Endgame calculation

Hooray, You’ve finally made it to the endgame. After N consecutive losses for sufficiently large N, you have cleared two suits, there are few hidden cards and victory is in sight. Provided you draw the right card(s) that is.

Okay I lied. This is the continuation of a game where I felt cocky after 5 wins and started by dealing 20 cards from the stock instead of the usual 10

A little thought should show we are in some trouble. We have only one hidden column. A little thought shows we can turn over a card in column 1 but this is kadoban. If we draw a bad card then game over.

With only 10 face down cards, one can enumerate the possibilities and calculate the probability the next card will 83,85,67,75. For the purists among you, let me state at the outset that counting cards is not cheating. Counting cards is second nature for serious Bridge players and tile-tracking is even allowed in Scrabble. I’ve even heard of “professional” Spider Solitaire programs that does card-counting for you (but I’ve never played them).

Captain Obvious is not always right

However, before turning over column 1 that we should check for any other less-obvious options. Options include turning over columns 6 or 9 or completing a suit.

• Column 6: clearly impossible, we would in fact need 3 empty columns
• Column 9: Impossible because of the suit breaks (we can’t shift the 9-8-7-6-5-4-3-2-A despite having a free Ten).
• Complete Clubs: It is usually impossible to complete a suit twice until all other suits are completed once and this is no exception.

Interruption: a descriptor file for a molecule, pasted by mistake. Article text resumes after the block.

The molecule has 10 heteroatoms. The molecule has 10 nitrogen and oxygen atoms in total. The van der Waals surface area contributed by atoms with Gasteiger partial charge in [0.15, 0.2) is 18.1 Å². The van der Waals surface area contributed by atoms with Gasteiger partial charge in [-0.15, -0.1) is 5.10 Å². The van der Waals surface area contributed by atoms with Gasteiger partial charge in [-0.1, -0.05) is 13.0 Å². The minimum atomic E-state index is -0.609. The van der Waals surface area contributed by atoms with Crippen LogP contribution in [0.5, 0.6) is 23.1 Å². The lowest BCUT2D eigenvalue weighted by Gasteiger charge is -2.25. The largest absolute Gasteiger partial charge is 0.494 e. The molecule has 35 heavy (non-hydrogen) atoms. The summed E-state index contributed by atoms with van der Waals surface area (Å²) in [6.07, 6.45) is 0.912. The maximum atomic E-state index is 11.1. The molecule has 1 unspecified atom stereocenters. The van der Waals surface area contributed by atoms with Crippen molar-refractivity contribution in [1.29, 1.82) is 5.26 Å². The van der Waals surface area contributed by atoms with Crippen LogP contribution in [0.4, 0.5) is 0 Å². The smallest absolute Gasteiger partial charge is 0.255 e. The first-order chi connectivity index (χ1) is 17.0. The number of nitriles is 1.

• Complete Diamonds: impossible: the Nine is not visible.
• Complete Hearts: same as clubs
• Complete Spades: Oh-so-close! If we had a spare Deuce we can expose the Spade Ace in column 9, then swap with the Club Ace in column 2 and Bob Brown is Julia Gillard’s uncle. Or something like that.

Now that we have verified that there are no options we can expose a new card in column 1.

You should find the missing cards are: A447990JKK, ignoring suits.

You would immediately notice these are probably not the first ten cards you would wish to start a game with, since there is only two turnovers. As a general principle, if FOO is a set of 10 cards you don’t wanna see at the start, then EVERYTHING – FOO is probably not a set of 104-10=94 cards you wanna see at the end. Similar principles apply if we had some number of face-down cards other than 10. We have completed two suits, have one empty column and we are still in trouble.

Let us assume we play <18><19>. Assuming columns are labelled 1234567890 from left to right, you should have no trouble working out what that means.  It turns out any Ace, Ten, Jack or King spells 76,79,83,69. Any Four Seven or Nine means we are still alive.

This is bad news. Five out of 10 cards guarantee a loss, and we haven’t verified that any of the other five guarantee a win. We estimate we are a serious favourite to lose this game.

Fighting For Scraps

Actually, there is another option we haven’t considered. In the right-most column we notice the possibility of replacing 6-5-8-7 with 8-7-6-5. There might be some advantage in doing so … or there might not. Notice that we must commit to 6-5-8-7 or 8-7-6-5 before exposing a card in the leftmost column.

You might also notice the possibility of building the Spade Five onto the Spade Six in column 7. Thus we can move the Five of Clubs off somehow and then move <17><19>. This is possible, but requires us to compromise our position in some way.

The difference between these options may seem small, but at the end of the day it might allow us to snatch victory from the jaws of defeat, if you excuse the numerous clichés. In the end, I decided the obvious option is the best option.

EXERCISE: Assuming best play, what are the chances of victory in the original diagram position? This is not an easy question and I do not claim to have an exact answer. Let me know your thoughts by leaving a comment!